Taiwanese chipmaker, TSMC, reckons its 40 nanometer manufacturing problems are done and dusted, despite our sources telling us that wafer allocation and reduced supply are still the norm and will be for a while to come.
Digitimes recently reported hearing Mark Liu, the firm’s senior VP of operations, boasting that TSMC’s yield rates for the problematic 40 nanometer process had improved and was even nearing the same levels of quality as the firm’s 65 nanometer node process.
Our secret sauces tell us that currently 40 nanometer makes up only about five percent (or less) of TSMC’s wafer production and that because GlobalFoundries is not offering this variant of 40 nanometers – the firm is focused on 40 LP in the short-term – firms like Nvidia and AMD may have to grin and bear it with TSMC as their already limited inventory continues to deplete itself.
Liu also made an interesting comment about the nature of the problem itself, claiming it had something to do with chamber matching problems impacting yield rates.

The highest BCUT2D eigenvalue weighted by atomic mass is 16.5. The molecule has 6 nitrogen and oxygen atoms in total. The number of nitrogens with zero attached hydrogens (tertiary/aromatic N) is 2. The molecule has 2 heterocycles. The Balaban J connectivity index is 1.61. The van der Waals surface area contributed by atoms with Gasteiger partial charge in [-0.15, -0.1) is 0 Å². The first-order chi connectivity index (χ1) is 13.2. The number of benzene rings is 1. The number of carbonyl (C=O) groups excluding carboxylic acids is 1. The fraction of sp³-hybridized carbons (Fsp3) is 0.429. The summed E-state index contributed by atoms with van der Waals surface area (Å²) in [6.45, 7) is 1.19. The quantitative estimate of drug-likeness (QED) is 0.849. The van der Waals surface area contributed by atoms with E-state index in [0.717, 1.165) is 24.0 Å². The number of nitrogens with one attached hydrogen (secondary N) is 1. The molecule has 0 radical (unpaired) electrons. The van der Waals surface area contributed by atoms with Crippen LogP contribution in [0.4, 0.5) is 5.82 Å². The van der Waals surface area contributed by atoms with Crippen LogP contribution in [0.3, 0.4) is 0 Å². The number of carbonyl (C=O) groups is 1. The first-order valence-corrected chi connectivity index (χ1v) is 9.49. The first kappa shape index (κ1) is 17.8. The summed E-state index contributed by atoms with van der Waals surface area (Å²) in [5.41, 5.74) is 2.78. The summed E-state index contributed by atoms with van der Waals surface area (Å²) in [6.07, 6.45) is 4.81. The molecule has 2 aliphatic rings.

But an industry insider told TechEye he was really surprised Liu had released the reason for the yield problem to the media, and expressed a certain scepticism that it was the only problem TSMC faced when it came to poor yields.
“There must be another reason,” he told us on condition of anonymity.
Meanwhile, AMD is doing its best to make punters and analysts alike believe it will not be affected by any further 40nm shortages, with the firm’s CEO, Dirk Meyer, saying Thursday that he didn’t see “anything unhealthy in inventory levels downstream from us.”
Another AMD spinner assured us: “The supply looks like a funnel on its side, and we’re definitely not in the narrow part of the funnel anymore.”
But with Nvidia’s Fermi still delayed and not looking likely to emerge before mid-March, with the unofficial word-on-the-street being that this is down to TSMC’s 40nm problems, we wonder whether AMD may be being economical with the truth on that front.